Then Jesus “breathed on them”, signifying that they received the Holy Spirit. Earlier, he said: “As the Father has sent me, so I send you”. There is more to the Divine Mercy than us being just recipients. It comes with a mission. We become conduits of forgiveness, mediators of the Divine Mercy. This is not only true to the apostles and to their descendants, the bishops and the priests who are given the faculty to absolve sins. This is true for the entire People of God. The disciples represent the Church; all her members are bearers of the divine love.

But the story doesn’t end here…

3. The doubt of Thomas

Thomas, who wasn’t around, didn’t believe the stories of his friends. He had many reasons to doubt. He asked for solid proof. And it was given him. On the evening of the week after, Jesus appeared once again, and immediately commanded Thomas to touch the marks of the crucifixion in His body. The Gospel didn’t say whether Thomas did indeed touch Jesus body. But his immediate reaction was the centerpiece of the second half of the story. Thomas exclaimed the greatest and fullest expression about the identity of Christ ever uttered in the Scriptures: “My Lord and my God!”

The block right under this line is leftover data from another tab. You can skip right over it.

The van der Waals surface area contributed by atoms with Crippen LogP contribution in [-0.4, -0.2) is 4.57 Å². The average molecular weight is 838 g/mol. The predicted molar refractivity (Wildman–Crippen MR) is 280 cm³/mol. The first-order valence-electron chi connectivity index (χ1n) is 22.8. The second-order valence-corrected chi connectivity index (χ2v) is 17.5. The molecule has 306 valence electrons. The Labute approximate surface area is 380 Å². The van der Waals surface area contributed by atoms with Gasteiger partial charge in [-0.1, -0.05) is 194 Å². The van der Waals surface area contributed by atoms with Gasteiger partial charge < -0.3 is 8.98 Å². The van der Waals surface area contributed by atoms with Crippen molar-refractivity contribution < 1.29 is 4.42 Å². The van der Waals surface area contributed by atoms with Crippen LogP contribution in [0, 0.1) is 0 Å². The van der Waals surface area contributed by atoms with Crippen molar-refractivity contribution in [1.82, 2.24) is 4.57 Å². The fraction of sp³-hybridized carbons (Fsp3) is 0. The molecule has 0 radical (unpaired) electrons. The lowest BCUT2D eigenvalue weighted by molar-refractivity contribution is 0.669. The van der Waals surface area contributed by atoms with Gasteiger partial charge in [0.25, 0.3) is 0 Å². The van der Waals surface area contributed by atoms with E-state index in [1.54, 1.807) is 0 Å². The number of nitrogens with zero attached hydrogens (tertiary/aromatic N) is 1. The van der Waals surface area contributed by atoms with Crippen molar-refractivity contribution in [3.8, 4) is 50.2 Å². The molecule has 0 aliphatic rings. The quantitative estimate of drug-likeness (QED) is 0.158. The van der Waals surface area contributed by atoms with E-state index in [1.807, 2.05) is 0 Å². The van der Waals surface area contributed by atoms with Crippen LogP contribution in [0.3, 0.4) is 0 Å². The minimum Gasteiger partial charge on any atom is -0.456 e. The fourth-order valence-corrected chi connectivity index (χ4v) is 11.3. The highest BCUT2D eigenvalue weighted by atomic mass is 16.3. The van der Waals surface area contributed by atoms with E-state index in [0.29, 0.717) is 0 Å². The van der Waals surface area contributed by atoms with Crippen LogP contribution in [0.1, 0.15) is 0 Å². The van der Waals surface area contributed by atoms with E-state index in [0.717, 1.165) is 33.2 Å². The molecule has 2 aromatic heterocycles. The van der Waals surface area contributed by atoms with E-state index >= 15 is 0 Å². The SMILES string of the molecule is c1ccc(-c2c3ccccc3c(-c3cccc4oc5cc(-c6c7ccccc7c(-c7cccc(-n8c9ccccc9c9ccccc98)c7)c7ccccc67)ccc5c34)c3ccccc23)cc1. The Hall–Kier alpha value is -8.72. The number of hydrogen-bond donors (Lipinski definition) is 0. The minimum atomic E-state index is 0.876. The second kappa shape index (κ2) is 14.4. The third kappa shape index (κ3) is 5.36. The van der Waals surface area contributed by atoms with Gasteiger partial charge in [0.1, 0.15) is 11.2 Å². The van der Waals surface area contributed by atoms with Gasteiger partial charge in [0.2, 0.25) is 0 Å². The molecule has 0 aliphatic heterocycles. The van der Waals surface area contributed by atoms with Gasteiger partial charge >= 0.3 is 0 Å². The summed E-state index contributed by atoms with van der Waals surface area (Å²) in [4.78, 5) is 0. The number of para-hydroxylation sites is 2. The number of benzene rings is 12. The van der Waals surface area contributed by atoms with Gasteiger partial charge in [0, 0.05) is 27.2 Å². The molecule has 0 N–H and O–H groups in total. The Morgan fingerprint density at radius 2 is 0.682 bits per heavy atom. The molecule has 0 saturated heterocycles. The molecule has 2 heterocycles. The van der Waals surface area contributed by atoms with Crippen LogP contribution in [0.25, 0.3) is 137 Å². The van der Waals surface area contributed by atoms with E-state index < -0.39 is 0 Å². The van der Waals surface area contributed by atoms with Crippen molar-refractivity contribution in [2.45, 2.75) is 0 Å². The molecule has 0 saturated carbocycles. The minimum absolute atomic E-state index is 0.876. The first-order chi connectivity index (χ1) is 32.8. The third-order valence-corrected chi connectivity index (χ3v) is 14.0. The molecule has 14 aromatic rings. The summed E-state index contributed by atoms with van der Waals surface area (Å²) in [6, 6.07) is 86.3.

The point of the story is not that Thomas doubted but that God is merciful.

Once again Jesus took the initiative to dispel his doubts and break through his defenses. The doubt of Thomas took away our doubts. Thomas became a medium of the revelation of Jesus’ full identity: "He is risen. He is our Lord and God."

But the story doesn’t end here either…


2,000 years after Christianity, could we say that we are living already the Easter promise? Are we taking part in the renewed creation of grace?

Sadly, many people are still confined in their own “upper rooms”. Many still lead sad, miserable, pathetic lives. Many people are still encumbered by doubt: they doubt themselves and their abilities, or humanity’s capacity for goodness, or that their dire situation would still change for the better. In short, they doubt the mercy of God. This kind of doubt spawns cynicism and apathy, which in turn leads to bolder intransigence among the corrupt and the oppressors.